Stress-induced self-cannibalism: on the regulation of autophagy by endoplasmic reticulum stress
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- Deegan, S., Saveljeva, S., Gorman, A.M. et al. Cell. Mol. Life Sci. (2013) 70: 2425. doi:10.1007/s00018-012-1173-4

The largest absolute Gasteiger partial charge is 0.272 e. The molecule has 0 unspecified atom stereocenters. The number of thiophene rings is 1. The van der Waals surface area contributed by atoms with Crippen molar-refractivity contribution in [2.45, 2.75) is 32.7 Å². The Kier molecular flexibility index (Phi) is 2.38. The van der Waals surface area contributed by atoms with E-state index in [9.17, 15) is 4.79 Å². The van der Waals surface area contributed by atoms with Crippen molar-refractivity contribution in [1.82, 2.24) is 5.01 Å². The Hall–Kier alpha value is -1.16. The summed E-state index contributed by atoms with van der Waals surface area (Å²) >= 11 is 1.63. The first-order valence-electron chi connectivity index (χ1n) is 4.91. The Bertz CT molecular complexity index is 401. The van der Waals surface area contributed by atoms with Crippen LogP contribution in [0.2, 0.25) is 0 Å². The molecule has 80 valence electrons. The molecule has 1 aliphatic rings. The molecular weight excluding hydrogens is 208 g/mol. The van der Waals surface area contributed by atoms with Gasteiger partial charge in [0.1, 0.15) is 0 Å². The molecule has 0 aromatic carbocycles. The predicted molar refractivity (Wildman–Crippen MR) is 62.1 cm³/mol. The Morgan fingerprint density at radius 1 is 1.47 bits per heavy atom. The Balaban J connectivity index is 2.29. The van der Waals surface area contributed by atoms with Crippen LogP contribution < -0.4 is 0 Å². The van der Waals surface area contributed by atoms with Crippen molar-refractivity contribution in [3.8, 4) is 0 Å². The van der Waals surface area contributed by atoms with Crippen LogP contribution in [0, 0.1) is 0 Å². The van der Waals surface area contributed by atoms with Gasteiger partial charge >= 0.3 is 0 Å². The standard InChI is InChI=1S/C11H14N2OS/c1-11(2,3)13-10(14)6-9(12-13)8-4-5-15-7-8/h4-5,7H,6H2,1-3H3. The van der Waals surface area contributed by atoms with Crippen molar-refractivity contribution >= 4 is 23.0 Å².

Macroautophagy (autophagy) is a cellular catabolic process which can be described as a self-cannibalism. It serves as an essential protective response during conditions of endoplasmic reticulum (ER) stress through the bulk removal and degradation of unfolded proteins and damaged organelles; in particular, mitochondria (mitophagy) and ER (reticulophagy). Autophagy is genetically regulated and the autophagic machinery facilitates removal of damaged cell components and proteins; however, if the cell stress is acute or irreversible, cell death ensues. Despite these advances in the field, very little is known about how autophagy is initiated and how the autophagy machinery is transcriptionally regulated in response to ER stress. Some three dozen autophagy genes have been shown to be required for the correct assembly and function of the autophagic machinery; however; very little is known about how these genes are regulated by cellular stress. Here, we will review current knowledge regarding how ER stress and the unfolded protein response (UPR) induce autophagy, including description of the different autophagy-related genes which are regulated by the UPR.